Oxidative Damage May Underlie Infertility Associated With Endometriosis, Review Study Finds

Oxidative Damage May Underlie Infertility Associated With Endometriosis, Review Study Finds

Studies have suggested that infertility linked with endometriosis is the result of inflammatory-driven oxidative damage to  eggs, sperm or embryos caused by retrograde menstruation (the backward flow of menstrual blood). A recent review looks at the scientific data supporting that hypothesis, and discusses the results of recent studies testing if treatment with antioxidants like N-acetylcysteine may prevent the damage and improve fertility in patients with endometriosis.

The review, “Endometriosis Is a Cause of Infertility. Does Reactive Oxygen Damage to Gametes and Embryos Play a Key Role in the Pathogenesis of Infertility Caused by Endometriosis?,” was published in the journal Frontiers in Endocrinology.

The exact cause of endometriosis is not well understood, but multiple factors are thought to contribute to its development.

Several explanations for the origin of endometriosis have been proposed: retrograde menstruation, the most discussed one, (when menstrual blood flows backward into the fallopian tubes, the tubes that connect the ovaries to the uterus, and the abdominal cavity); celomic metaplasia (when normal abdominal cells convert to endometrial-like cells); altered immunity (when a malfunction of the immune system promotes the growth of endometrial tissue in the abdomen); when stem cells that implant in the abdominal cavity give rise to endometrial tissue, and: familial inheritance (genetics).

Infertility is a frequent problem associated with endometriosis. Several studies have shown that women with this disease have a lower quality and number of oocytes (immature eggs) and embryos, have reduced implantation and pregnancy rates, and experience miscarriages more often.

Some researchers propose that infertility associated with endometriosis is caused by oxidative stress triggered by retrograde menstruation over endometrial tissues in the abdominal cavity, fallopian tubes or the ovaries.

Retrograde menstruation puts these tissues in direct contact with refluxed blood containing tissue debris and iron released from red blood cells. This may trigger an inflammatory response that induces the release of potent oxidative agents called reactive oxygen species (ROS), produced by specific inflammatory cells called macrophages and neutrophils.

Prior research has shown that ROS (in specific the superoxide anion and hydroxyl radical) can damage DNA, proteins, fats and sugars that make up oocytes, sperm and embryos and lead to aberrant DNA and cell replication, irreversible injury or death of these cells.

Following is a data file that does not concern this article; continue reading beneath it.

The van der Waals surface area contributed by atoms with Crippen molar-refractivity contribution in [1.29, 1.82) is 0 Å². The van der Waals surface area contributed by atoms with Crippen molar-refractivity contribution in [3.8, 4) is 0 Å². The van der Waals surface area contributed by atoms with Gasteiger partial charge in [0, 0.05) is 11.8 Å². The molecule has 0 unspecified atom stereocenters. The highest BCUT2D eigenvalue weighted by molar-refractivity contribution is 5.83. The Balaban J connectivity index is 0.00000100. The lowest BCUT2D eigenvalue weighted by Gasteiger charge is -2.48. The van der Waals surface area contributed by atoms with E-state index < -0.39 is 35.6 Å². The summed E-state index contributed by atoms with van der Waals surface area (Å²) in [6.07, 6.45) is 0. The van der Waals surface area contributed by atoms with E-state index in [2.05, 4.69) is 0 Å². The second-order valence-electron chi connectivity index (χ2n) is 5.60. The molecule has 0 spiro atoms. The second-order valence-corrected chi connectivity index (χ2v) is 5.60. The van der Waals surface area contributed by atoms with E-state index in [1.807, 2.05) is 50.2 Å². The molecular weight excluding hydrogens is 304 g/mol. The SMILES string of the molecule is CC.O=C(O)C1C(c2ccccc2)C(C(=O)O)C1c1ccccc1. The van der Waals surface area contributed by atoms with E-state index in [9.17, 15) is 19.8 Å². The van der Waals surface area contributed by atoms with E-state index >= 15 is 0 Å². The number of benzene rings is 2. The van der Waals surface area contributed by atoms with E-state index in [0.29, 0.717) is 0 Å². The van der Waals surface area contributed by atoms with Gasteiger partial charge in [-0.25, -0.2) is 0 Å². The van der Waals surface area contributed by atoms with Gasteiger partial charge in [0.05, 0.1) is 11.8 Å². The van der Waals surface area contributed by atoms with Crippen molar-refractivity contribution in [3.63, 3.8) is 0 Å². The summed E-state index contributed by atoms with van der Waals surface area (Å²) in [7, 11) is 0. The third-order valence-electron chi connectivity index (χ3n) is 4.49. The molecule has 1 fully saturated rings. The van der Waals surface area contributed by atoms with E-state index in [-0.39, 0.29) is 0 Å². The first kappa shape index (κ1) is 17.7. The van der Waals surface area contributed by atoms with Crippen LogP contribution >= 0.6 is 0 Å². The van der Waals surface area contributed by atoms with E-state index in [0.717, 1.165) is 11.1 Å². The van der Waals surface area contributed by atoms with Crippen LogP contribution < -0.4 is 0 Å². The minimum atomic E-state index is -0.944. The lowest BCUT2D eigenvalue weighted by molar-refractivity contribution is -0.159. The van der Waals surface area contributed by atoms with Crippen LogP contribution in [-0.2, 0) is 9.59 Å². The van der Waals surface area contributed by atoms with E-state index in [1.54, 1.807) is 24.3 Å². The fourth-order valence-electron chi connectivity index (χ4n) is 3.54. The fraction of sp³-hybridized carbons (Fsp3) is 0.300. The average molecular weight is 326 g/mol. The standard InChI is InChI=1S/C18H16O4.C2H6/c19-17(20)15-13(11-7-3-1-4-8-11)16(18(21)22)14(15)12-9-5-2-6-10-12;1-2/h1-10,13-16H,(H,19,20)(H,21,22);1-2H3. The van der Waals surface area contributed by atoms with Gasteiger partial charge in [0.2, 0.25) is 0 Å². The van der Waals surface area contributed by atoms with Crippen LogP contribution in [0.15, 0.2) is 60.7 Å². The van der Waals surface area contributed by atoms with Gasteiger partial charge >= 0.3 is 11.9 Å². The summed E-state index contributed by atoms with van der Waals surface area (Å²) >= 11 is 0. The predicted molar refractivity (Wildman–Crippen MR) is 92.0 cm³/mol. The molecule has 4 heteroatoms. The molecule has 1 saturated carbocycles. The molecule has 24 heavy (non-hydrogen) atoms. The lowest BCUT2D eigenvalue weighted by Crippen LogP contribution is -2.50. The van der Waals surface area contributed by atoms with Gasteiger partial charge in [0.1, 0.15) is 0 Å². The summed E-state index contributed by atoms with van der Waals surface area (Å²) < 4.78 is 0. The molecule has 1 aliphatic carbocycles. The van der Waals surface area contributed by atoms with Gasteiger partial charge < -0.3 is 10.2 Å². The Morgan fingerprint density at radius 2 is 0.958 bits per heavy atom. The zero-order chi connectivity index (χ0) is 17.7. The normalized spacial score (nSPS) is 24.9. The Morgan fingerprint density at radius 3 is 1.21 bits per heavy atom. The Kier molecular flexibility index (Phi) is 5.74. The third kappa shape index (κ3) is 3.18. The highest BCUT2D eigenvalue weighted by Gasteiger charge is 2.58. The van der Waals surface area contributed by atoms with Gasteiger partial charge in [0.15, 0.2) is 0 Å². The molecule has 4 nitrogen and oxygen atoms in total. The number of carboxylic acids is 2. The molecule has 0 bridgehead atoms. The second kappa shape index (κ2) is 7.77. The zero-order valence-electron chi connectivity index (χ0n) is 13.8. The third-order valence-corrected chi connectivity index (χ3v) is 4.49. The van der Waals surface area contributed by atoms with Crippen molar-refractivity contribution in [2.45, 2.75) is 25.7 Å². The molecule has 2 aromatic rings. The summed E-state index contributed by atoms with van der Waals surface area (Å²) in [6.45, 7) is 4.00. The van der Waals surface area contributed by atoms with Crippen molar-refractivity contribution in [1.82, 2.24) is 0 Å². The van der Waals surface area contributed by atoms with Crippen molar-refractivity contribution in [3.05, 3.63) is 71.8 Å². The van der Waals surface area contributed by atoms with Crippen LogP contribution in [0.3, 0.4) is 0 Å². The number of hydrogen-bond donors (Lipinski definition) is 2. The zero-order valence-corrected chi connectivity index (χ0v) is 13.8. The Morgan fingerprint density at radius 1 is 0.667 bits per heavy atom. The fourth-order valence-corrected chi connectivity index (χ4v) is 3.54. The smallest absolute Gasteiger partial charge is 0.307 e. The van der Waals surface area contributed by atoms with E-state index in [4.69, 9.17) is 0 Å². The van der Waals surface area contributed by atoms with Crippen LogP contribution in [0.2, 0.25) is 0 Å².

The buildup of ROS in the abdomen, fallopian tubes and ovaries — regions with close proximity to oocytes, sperm and embryos — may irreversibly damage them, adversely affecting fertility.

An observation, sustained by different studies, in support of this theory is that peritoneal fluid (fluid in the abdominal cavity) and fallopian fluids of women with endometriosis have stronger pro-oxidant activity and more likely to expose gametes and embryos to oxidative stress.

Other studies also showed that fluids from women with endometriosis cause DNA damage to human sperm and block the maturation of mouse and bovine oocytes cultured in the laboratory (in vitro studies).

Importantly, it has been demonstrated that adding antioxidants to endometriosis fluids can prevent much of the oxidative damage caused to sperm, oocytes and embryos. Those results have prompted researchers to start testing if treatments with antioxidants could improve fertility and reduce cysts (endometriomas) in animal models and in human clinical trials.

In animal studies, a number of well-known antioxidants — vitamins C and E, N-acetylcysteine, resveratrol and melatonin — have been shown to reduce the numbers and sizes of endometriomas.

In humans, one study tested the effects of vitamins C and E supplementation, but had insufficient statistical power from which to draw solid conclusions, and no clinical studies have been reported for resveratrol or melatonin.

“To date the studies with NAC [N-acetylcysteine] have progressed the most toward therapeutic potential,” the authors wrote.

One clinical trial evaluating the benefits of N-acetylcysteine treatment in women with endometriosis showed promising results. A three months treatment with N-acetylcysteine (600 mg three times a day, three consecutive days a week) significantly prevented the growth of endometriomas and reduced the size of others, when compared with women not receiving the treatment. N-acetylcysteine was well-tolerated by all patients and no adverse reactions were reported.

Although this study did not evaluate infertility parameters, it suggests that antioxidants also may prevent the progression of endometriosis, which may affect the quality of gametes and embryos indirectly.

“Future studies will further elucidate the roles of ROS in gametic and embryonic dysfunction and aneuploidy [abnormal number of chromosomes] in infertility caused by endometriosis,” researchers noted in the review study.

The quest for therapies to prevent ROS damage on these processes will continue, they added.